I came up with what seems quite a beautiful geometric construction solving the problem described below. On a compact convex set consider the function

where we denote In other words, “hanging” in the point we measure the “width” of the set along the first axis of the Cartesian system (note that actually doesn’t depend on ). In the same fashion we define functions ( measures the “width” along the -th axis). Now consider the following functionals of :

Namely, is the maximum sum of “widths”, whereas is the sum of maximum “widths”, hence Moreover, for some archetypal examples of *convex polyhedra*: hyperrectangle (box) and rectangular simplex, and it is easy to begin thinking that we have equality for any convex polyhedra. To give a partial justification for this intuition (which is though incorrect in general), consider *rectangular convex polyhedra: *to build such a polyhedron in we fix a pair of points on each coordinate axis and then take the convex hull of these points. We can easily prove the following geometric fact about such polyhedra:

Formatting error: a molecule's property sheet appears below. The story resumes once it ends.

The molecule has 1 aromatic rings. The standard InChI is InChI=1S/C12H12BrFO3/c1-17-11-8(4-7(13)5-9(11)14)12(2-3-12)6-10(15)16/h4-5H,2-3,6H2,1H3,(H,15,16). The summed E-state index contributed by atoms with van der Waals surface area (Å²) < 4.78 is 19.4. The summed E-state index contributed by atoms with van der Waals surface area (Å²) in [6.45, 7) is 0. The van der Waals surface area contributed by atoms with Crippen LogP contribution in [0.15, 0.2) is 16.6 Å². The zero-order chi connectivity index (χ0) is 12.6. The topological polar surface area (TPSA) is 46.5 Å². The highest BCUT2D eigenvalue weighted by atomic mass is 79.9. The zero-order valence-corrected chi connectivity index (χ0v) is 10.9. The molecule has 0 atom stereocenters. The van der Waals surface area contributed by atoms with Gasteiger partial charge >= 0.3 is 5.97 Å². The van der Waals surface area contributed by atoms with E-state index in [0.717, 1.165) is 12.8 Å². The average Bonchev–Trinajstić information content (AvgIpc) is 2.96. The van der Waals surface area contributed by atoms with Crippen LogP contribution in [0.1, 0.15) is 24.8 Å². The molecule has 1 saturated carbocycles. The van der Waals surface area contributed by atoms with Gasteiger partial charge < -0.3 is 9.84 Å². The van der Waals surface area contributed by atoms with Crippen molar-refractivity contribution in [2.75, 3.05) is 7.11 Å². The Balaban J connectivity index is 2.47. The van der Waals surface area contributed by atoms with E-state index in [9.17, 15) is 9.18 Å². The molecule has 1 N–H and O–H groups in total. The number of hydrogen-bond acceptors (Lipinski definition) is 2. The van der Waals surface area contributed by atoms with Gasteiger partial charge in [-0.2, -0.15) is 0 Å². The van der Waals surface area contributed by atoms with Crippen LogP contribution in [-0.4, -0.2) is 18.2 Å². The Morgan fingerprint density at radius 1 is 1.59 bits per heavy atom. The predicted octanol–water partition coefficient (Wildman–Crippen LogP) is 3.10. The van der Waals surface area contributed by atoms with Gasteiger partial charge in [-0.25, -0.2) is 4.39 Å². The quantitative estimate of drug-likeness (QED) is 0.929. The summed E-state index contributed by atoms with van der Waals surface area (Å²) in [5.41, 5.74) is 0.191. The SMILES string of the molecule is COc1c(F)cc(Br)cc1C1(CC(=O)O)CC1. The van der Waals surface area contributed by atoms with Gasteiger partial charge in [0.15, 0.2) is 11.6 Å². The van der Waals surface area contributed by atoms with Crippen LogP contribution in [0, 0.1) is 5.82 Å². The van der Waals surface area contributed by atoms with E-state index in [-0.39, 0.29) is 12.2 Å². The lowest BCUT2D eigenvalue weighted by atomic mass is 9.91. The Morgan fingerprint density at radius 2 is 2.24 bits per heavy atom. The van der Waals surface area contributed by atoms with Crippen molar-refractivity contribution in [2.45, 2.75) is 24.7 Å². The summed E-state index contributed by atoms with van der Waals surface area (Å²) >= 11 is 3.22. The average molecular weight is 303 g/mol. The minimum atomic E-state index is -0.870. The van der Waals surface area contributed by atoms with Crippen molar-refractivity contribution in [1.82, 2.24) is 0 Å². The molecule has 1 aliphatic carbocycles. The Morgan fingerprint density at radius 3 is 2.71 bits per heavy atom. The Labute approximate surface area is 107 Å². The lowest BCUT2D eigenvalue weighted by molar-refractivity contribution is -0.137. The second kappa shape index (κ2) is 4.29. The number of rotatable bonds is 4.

**Lemma**

For any rectangular (in the sense defined above) convex polyhedron in that is, rectangular convex quadrilateral, it holds

However already in one may find a convex polyhedron (in fact a rectangular one), such that

**Problem **

Point out a sequence , , of [‘shear’] convex polyhedra, for which

Later on I will describe the solution to this problem.

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## About Dmitry Ostrovsky

PhD student with interests in learning theory, statistics, and optimization, working with Anatoli Juditsky and Zaid Harchaoui.

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